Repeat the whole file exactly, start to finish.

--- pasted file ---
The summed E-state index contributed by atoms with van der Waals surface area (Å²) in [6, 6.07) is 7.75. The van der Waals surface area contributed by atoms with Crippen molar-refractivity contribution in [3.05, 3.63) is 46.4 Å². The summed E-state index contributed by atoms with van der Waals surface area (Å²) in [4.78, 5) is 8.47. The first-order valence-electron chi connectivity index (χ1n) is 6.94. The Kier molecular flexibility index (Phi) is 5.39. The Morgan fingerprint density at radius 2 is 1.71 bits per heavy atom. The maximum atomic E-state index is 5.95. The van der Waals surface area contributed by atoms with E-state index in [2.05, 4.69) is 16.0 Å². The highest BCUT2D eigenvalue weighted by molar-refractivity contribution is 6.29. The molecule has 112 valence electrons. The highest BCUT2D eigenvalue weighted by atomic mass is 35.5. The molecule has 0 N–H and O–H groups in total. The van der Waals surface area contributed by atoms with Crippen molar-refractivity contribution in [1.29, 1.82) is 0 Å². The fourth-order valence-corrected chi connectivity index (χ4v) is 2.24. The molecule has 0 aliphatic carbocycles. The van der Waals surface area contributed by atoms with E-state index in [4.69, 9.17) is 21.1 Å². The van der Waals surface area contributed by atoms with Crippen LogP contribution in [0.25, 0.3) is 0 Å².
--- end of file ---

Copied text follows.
The summed E-state index contributed by atoms with van der Waals surface area (Å²) in [6, 6.07) is 7.75. The van der Waals surface area contributed by atoms with Crippen molar-refractivity contribution in [3.05, 3.63) is 46.4 Å². The summed E-state index contributed by atoms with van der Waals surface area (Å²) in [4.78, 5) is 8.47. The first-order valence-electron chi connectivity index (χ1n) is 6.94. The Kier molecular flexibility index (Phi) is 5.39. The Morgan fingerprint density at radius 2 is 1.71 bits per heavy atom. The maximum atomic E-state index is 5.95. The van der Waals surface area contributed by atoms with E-state index in [2.05, 4.69) is 16.0 Å². The highest BCUT2D eigenvalue weighted by molar-refractivity contribution is 6.29. The molecule has 112 valence electrons. The highest BCUT2D eigenvalue weighted by atomic mass is 35.5. The molecule has 0 N–H and O–H groups in total. The van der Waals surface area contributed by atoms with Crippen molar-refractivity contribution in [1.29, 1.82) is 0 Å². The fourth-order valence-corrected chi connectivity index (χ4v) is 2.24. The molecule has 0 aliphatic carbocycles. The van der Waals surface area contributed by atoms with E-state index in [4.69, 9.17) is 21.1 Å². The van der Waals surface area contributed by atoms with Crippen LogP contribution in [0.25, 0.3) is 0 Å².